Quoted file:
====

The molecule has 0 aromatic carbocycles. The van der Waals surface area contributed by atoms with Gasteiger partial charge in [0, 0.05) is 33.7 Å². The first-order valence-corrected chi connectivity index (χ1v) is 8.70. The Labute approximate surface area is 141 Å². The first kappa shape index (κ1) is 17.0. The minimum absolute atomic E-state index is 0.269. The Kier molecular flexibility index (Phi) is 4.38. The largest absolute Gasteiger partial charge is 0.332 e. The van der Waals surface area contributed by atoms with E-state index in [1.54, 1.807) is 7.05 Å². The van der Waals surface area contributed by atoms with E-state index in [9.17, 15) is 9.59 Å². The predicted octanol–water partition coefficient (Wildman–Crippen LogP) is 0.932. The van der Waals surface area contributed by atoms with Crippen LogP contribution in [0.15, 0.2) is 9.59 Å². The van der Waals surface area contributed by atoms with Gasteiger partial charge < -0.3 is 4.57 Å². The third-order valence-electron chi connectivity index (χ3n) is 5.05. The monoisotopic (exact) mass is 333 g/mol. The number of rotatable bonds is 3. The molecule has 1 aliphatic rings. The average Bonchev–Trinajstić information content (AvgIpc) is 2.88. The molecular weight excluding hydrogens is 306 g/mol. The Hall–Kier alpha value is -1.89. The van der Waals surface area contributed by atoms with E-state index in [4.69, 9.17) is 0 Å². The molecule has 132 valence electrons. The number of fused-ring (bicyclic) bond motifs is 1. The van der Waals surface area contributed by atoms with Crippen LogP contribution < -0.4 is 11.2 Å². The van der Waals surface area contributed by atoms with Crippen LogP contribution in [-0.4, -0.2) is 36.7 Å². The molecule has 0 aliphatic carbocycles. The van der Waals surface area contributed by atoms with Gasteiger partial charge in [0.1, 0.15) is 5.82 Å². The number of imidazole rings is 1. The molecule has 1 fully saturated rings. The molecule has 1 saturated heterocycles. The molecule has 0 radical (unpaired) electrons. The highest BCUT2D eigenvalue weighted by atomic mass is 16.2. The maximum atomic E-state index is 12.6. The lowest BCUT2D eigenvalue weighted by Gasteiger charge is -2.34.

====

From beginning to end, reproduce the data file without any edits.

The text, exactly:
The molecule has 0 aromatic carbocycles. The van der Waals surface area contributed by atoms with Gasteiger partial charge in [0, 0.05) is 33.7 Å². The first-order valence-corrected chi connectivity index (χ1v) is 8.70. The Labute approximate surface area is 141 Å². The first kappa shape index (κ1) is 17.0. The minimum absolute atomic E-state index is 0.269. The Kier molecular flexibility index (Phi) is 4.38. The largest absolute Gasteiger partial charge is 0.332 e. The van der Waals surface area contributed by atoms with E-state index in [1.54, 1.807) is 7.05 Å². The van der Waals surface area contributed by atoms with E-state index in [9.17, 15) is 9.59 Å². The predicted octanol–water partition coefficient (Wildman–Crippen LogP) is 0.932. The van der Waals surface area contributed by atoms with Crippen LogP contribution in [0.15, 0.2) is 9.59 Å². The van der Waals surface area contributed by atoms with Gasteiger partial charge < -0.3 is 4.57 Å². The third-order valence-electron chi connectivity index (χ3n) is 5.05. The monoisotopic (exact) mass is 333 g/mol. The number of rotatable bonds is 3. The molecule has 1 aliphatic rings. The average Bonchev–Trinajstić information content (AvgIpc) is 2.88. The molecular weight excluding hydrogens is 306 g/mol. The Hall–Kier alpha value is -1.89. The van der Waals surface area contributed by atoms with E-state index in [4.69, 9.17) is 0 Å². The molecule has 132 valence electrons. The number of fused-ring (bicyclic) bond motifs is 1. The van der Waals surface area contributed by atoms with Crippen LogP contribution < -0.4 is 11.2 Å². The van der Waals surface area contributed by atoms with Crippen LogP contribution in [-0.4, -0.2) is 36.7 Å². The molecule has 0 aliphatic carbocycles. The van der Waals surface area contributed by atoms with Gasteiger partial charge in [0.1, 0.15) is 5.82 Å². The number of imidazole rings is 1. The molecule has 1 fully saturated rings. The molecule has 1 saturated heterocycles. The molecule has 0 radical (unpaired) electrons. The highest BCUT2D eigenvalue weighted by atomic mass is 16.2. The maximum atomic E-state index is 12.6. The lowest BCUT2D eigenvalue weighted by Gasteiger charge is -2.34.